I’d be lying if I said my week didn’t start off with a bang when rumors surfaced—and were soon confirmed—that Uber was selling off its Chinese business to local rival Didi Chuxing in a $35 billion deal. If you need a reminder, Uber and Didi had been battling it out for quite some time, both sinking billions of dollars to aggressively sign up users and drivers.
In some ways, the news was surprising. Uber is well known for its ambitions, so bowing down to a competitor feels uncharacteristic of the company. At the same time, the reasons for selling were immediately clear: Uber had spent $2 billion to expand, and yet was severely lagging behind Didi, not to mention new national regulation that took it out of its gray zone. It just had to put an end to the pain.
But what of the other acquisitions and rumors of sales this week—are they white flags too?
The company was still small but seemingly a quietly rising star. It’s not clear why it chose to sell but co-founder and CEO Bret Taylor is no stranger to acquisitions. Facebook bought his previous startup, FriendFeed, in 2009 and made him CTO until he left in 2012 (post-IPO). Some have suggested that Salesforce made Quip an offer it couldn’t refuse, mainly to scoop up Taylor. That wouldn’t be hard to believe as he’s in high demand—just a month prior, he joined Twitter’s board.
But then we have Jet, the ambitious company that’s taking on Amazon. This week, the Wall Street Journal reported that Wal-Mart was looking to buy the company for $3 billion. Aside from whether it’s true, the biggest question is why. Is it a bailout, as some have suggested? Jet has raised a lot of money to aggressively compete with Amazon, but has it worked?
Maybe it hasn’t, and the company is indeed looking for a bailout. But maybe it has decided to quit while it can get a good price because who knows what the future holds.
Whatever the case, these companies probably believe they’ll be better off in the long run. With an unforgiving public stock market and continuous talks of bubbles and an impending downturn, we’ll likely see more and more startups taking that route.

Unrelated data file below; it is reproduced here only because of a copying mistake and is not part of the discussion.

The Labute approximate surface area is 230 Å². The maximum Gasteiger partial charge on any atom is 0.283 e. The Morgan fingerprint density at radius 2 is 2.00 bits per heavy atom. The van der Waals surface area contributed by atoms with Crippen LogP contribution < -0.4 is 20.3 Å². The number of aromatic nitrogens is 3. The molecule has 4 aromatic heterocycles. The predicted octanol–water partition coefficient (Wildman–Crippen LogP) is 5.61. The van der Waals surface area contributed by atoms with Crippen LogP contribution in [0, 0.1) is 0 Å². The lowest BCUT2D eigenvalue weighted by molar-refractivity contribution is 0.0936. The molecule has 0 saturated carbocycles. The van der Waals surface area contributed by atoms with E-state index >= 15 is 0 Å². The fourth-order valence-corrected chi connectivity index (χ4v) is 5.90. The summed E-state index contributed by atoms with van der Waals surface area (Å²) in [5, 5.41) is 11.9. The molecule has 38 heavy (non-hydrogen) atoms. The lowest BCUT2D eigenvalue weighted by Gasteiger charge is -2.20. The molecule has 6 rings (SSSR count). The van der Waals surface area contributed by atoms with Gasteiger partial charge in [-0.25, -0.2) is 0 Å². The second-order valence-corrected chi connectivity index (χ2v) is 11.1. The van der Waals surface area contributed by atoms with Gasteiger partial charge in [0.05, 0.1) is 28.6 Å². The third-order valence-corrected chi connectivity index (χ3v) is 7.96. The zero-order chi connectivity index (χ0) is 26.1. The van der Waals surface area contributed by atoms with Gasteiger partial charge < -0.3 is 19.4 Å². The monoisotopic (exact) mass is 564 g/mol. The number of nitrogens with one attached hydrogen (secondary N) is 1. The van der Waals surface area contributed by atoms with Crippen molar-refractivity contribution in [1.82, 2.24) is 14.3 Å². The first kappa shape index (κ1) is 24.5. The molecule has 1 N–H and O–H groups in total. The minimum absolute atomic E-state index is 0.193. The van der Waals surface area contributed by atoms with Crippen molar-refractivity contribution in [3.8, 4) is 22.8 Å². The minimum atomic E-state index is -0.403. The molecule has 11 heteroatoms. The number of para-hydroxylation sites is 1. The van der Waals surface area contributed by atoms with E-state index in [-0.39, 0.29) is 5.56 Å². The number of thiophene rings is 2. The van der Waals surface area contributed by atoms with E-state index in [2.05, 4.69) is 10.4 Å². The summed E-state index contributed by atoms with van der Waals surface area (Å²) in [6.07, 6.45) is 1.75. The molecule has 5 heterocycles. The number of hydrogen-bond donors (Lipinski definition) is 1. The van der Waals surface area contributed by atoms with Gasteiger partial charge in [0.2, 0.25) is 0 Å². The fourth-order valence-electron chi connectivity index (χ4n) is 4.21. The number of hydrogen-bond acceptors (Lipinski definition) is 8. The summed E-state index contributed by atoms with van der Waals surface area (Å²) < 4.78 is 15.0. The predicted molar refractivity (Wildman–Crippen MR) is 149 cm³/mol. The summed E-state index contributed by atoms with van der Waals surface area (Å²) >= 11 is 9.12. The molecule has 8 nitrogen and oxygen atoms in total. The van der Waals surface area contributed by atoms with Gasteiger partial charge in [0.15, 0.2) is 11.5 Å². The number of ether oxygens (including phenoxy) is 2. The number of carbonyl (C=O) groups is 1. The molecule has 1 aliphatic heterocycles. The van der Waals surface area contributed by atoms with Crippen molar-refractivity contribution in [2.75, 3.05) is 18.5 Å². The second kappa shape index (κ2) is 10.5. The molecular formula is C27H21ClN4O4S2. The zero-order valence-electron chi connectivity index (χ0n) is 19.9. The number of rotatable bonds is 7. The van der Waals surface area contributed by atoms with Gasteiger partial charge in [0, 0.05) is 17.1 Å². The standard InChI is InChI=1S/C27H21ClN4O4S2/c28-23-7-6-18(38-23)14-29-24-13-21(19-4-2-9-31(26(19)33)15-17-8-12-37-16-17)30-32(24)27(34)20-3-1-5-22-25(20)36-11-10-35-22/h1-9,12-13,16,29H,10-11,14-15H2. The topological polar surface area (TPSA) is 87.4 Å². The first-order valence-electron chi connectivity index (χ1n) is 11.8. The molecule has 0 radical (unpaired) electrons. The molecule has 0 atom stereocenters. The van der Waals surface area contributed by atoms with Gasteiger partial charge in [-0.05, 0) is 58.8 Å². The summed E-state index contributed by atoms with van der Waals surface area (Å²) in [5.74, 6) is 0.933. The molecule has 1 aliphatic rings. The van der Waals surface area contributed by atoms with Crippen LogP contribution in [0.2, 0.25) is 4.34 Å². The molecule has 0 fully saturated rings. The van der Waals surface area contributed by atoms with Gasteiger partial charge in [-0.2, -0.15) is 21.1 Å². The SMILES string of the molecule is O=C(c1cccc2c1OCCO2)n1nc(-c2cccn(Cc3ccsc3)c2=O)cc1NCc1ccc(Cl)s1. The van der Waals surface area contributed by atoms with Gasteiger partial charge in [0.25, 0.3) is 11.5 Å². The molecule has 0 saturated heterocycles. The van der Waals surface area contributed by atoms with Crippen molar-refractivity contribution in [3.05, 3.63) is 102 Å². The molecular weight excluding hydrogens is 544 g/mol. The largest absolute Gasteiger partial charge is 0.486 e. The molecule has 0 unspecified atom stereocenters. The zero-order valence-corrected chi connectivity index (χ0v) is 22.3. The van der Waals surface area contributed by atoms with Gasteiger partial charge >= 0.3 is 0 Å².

P.s.: Here’s a great reminder of the original meaning of “disruptive” companies, before it became a marketing buzzword.
This is the Startup Sunday edition of Data Sheet, Fortune’s daily tech newsletter, edited by reporter Kia Kokalitcheva. You may reach me via Twitter, email, or an entirely new platform that your startup developed. Feedback welcome.
Everyone’s Talking About
Quip. Salesforce paid $582 million ($750 million by some accounts) for the startup whose main product is an alternative to Google Drive or Microsoft’s Office 365. Now, the biggest question is how Salesforce with integrate Quip’s product into its own suite of cloud-based business tools without angering Quip’s passionate users. (Fortune) (TechCrunch)
Uber China and Didi Chuxing will merge. Uber’s Chinese operations will merge with the local leader in a $35 billion deal. (Fortune)
Airbnb is raising $850 million at a $30 billion valuation. A new legal filing confirm earlier rumors that the home-sharing company is raising new funds. (Bloomberg)
How Uber and Lyft fared in July. Lyft has grown over the summer, but it hasn’t caught up to Uber. (Fortune)
The Week In Startups
Accompany Wants to Be Your Mobile Chief of Staff. (Fortune)
This Startup Wants to Bring Microsoft Windows to Virtual Reality. (Fortune)
Birchbox’s Investors Are Giving the Startup a $15 Million Lifeline. (Recode)
This Company Want to Sell You Cars In Virtual Reality. (Fortune)
This Startup Just Got Permission to Launch the First Private Moon Mission. (Fortune)
Hampton Creek Ran Undercover Project to Buy Up Its Own Vegan Mayo. (Bloomberg)
Apple acquires Turi in major exit for Seattle-based machine learning and AI startup. (GeekWire)
A Giant Shopping Mall Company Is Turning to 10 Startups to Breathe New Life Into Retail. (Recode)
Medium Nabs Embed.ly to Add to Its List of Publisher Tools. (TechCrunch)
Comma.ai Open-Sources the Data It Used For Its First Successful Driverless Trips. (TechCrunch)
Words of Wisdom
“The classic startup culture is to try to squeeze 40 years of work into one or two years, so that you can get to economic independence. […] A lot of great founders get stuck in the hedonic treadmill — get the exit, buy a Ferrari, impress friends, and then rinse and repeat.” — Garry Tan, investor and entrepreneur, on the common reason some startup get acquired. (Product Hunt)